If there was an elephant somewhere inside McKale Center on Friday evening, it was hardly discernible.

Besides, Deandre Ayton probably would have bowled the thing over anyway.

The mega-hyped Bahamian freshman made a McKale debut that was every bit worthy of his billing, with 21 points on 10-for-14 shooting, nine rebounds and 1 of 2 3-pointers while leading the Blue team to a 55-37 win over the Red.

Ayton scored inside, repeatedly creating second-chance shots, shot from midrange and even popped one from long range, helping the Wildcats’ lone weakness (2 for 19 from 3-point range) in a game that featured both talented freshmen and experienced upperclassmen.

While Ayton dominated, freshman guard Brandon Randolph had 16 points and the typically steely-eyed Allonzo Trier came through with 15.

The scrimmage performances came on top of the usual pregame Red-Blue celebration, where players were loudly ushered in one-by-one before a sellout crowd of over 14,000, and even the injured Rawle Alkins managed to make a splash.

With a broken foot having kept him from defending his slam dunk title from last season – when he dunked over UA coach Sean Miller – Alkins drew rowdy cheers when he rode on the court in an electric scooter, wearing both a boot and his trademark grin.

All that made it easy, for a couple of hours at least, to forget the past few weeks around the program, the FBI investigation that resulted in the arrest of Book Richardson and prompted UA to commission an independent investigation.

Then again, Miller and Trier both indicated, that’s pretty much the way it always is. For them, the gym, and the game are therapy. They are life.

Not just this season. But every season.

“It’s the same,” Miller said, when asked about the feeling of being on the court this season. “These guys, they enjoy it. If you would have seen them in the hallway before they got introduced, you’d think ‘Man, they’re getting ready to run out there for the Super Bowl.’ You forget they’re kids.

“They came to Arizona to play at McKale Center and play in a Red-Blue Game. A lot of them have been in the crowd watching as a recruit and this is the beginning of college basketball season. It’s a very, very exciting part of their lifetime and certainly we don’t want to do anything to dim that.”

Even Trier, already having been through two Red-Blue Games plus a half-season suspension that could have soured him on things, played the game with midseason intensity. He had 15 points on 6-for-11 shooting, though he missed all five 3-pointers he took.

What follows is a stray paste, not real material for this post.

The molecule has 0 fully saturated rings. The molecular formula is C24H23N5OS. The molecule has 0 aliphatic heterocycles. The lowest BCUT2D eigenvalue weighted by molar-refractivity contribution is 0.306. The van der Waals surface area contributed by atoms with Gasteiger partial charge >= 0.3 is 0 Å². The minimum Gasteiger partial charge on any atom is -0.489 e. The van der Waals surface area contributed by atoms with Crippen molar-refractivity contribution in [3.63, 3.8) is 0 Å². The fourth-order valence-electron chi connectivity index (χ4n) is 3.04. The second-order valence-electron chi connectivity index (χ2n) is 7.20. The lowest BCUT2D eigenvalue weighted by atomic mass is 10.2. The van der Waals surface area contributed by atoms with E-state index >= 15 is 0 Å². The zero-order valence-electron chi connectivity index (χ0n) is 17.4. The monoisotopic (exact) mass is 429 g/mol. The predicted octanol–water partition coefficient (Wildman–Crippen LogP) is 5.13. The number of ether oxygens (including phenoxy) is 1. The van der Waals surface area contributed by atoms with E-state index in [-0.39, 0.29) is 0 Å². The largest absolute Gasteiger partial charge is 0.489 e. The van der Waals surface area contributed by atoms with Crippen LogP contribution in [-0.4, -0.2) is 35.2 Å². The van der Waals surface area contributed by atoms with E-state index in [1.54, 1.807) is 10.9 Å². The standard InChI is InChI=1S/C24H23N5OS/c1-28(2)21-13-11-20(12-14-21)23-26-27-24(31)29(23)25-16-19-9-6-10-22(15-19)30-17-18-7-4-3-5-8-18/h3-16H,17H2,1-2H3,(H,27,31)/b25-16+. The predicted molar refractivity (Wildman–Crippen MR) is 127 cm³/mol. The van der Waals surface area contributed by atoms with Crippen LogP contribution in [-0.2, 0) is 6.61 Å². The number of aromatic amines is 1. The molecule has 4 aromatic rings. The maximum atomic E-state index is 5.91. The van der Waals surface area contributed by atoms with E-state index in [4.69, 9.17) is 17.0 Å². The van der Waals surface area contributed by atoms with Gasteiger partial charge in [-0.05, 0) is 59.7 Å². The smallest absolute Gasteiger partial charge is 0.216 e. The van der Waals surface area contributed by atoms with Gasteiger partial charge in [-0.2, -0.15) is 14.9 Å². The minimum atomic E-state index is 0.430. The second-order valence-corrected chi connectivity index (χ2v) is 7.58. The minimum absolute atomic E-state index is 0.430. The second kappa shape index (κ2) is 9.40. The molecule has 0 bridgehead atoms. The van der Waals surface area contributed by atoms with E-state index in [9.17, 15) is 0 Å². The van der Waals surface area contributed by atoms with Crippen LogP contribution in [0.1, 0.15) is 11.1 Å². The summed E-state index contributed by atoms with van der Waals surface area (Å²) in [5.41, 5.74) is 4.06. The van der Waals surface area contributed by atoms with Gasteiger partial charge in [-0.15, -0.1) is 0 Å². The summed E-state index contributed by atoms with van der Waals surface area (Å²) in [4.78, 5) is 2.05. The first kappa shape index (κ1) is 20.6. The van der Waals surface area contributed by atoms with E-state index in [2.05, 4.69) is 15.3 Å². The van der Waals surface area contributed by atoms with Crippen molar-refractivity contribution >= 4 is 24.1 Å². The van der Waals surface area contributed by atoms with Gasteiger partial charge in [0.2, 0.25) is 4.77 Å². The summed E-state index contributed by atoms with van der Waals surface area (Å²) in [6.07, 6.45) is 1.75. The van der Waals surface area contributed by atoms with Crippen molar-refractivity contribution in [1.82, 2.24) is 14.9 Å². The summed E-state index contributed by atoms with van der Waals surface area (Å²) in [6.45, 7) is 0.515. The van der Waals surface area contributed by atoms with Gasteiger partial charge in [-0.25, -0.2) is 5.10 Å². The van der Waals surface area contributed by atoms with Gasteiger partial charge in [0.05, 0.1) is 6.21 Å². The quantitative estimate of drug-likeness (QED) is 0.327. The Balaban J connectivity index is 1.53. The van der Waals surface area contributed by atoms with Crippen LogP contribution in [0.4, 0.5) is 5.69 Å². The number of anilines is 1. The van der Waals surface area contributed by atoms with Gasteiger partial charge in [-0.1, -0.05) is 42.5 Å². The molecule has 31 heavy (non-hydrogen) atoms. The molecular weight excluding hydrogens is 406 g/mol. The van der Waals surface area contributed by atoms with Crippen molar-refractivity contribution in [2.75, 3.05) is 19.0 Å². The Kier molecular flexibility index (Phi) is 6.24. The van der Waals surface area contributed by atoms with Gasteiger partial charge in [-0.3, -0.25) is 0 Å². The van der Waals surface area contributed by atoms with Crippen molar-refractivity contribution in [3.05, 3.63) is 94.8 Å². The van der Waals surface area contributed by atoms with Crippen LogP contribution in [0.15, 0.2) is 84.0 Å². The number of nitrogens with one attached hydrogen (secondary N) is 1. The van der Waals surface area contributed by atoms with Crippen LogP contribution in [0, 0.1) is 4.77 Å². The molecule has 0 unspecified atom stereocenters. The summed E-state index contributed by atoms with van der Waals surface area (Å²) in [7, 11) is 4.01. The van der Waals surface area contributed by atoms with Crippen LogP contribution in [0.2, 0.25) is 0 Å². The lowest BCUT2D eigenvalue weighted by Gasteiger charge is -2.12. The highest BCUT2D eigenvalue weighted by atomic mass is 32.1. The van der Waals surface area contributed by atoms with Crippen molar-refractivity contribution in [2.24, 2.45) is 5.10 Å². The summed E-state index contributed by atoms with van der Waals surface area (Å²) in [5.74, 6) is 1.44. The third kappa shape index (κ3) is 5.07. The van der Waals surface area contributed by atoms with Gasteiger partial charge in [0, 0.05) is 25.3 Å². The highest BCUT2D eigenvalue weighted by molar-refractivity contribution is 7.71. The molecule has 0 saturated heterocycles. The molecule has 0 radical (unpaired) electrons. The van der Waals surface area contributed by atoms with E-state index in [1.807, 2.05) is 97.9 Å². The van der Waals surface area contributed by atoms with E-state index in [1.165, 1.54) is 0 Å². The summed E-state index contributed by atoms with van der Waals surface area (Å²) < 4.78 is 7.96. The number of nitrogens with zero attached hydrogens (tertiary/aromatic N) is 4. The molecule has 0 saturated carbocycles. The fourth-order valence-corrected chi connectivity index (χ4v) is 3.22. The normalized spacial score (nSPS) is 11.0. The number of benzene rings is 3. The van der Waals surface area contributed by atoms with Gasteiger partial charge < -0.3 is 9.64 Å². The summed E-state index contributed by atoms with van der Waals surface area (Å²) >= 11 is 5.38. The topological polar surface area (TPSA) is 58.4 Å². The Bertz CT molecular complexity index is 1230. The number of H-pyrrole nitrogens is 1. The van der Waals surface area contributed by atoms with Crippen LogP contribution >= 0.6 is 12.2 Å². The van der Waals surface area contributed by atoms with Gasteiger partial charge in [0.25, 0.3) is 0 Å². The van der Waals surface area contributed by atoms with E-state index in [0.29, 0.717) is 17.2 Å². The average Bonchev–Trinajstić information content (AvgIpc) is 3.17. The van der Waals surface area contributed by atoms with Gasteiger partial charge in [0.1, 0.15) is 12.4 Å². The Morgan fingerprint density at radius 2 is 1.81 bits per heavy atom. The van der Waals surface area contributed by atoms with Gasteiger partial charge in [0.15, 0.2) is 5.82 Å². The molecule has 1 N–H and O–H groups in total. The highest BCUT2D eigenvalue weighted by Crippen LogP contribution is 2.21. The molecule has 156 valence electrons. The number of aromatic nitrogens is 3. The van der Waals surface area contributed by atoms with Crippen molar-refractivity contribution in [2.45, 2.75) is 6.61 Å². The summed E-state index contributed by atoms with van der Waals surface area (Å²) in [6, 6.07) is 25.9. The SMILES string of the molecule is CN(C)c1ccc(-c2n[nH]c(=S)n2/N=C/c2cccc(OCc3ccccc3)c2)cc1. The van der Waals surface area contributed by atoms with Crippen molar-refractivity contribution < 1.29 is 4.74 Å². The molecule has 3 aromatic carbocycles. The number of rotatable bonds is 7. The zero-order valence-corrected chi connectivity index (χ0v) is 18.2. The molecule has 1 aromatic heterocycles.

When asked if basketball has provided a sanctuary of sorts for him, too, Trier suggested it always does.

“We feel like we’re playing basketball and having a good time,” Trier said. “That’s what we love to do and what we came here to be a part of. We’re gonna continue to work and try to get better and go after our goals for this basketball season. That’s all we’re worried about.”

While Ayton made his biggest impact in the second half, the first half was more about freshman wing Randolph (16 total points) and the veterans led by Trier. Senior point guard Parker Jackson-Cartwright had three steals over the first seven minutes while Trier put a slick crossover move on freshman Emmanuel Akot and found himself wide open for a jumper with Akot going the other direction.

Even junior transfer Chase Jeter, who will sit out this season after transferring from Duke, pulled some veteran moves. He had a block and two points in the first half while making what will be his only appearance on the court this season.

In the second half, Jeter reached over Akot to block his shot 5 feet from the basket, and the Blue team recovered with Trier feeding Ayton for a dunk that gave the Blue a 36-24 lead.

Miller said Jeter has been a valuable factor in the frontcourt competition, even though he won’t play this season, while saying his freshman class could be the best he’s had yet, counting Akot, aggressive combo guard Alex Barcello, rugged forward Ira Lee and Randolph, whose considerable hops lifted him to the pregame dunk contest title.

Together, they’re a combination that could still have Arizona competing for a Final Four next spring, no matter what else happens around them.

“Our practices are spirited,” Miller said. “We’ve had some very good practices and by the way we’ve had some bad ones too. But I do think the intent of our team is good and as much as it’s about the older players leading, man I’m very impressed with the young guys and their attitude.”

Sportswriter for the Arizona Daily Star covering Arizona Wildcats basketball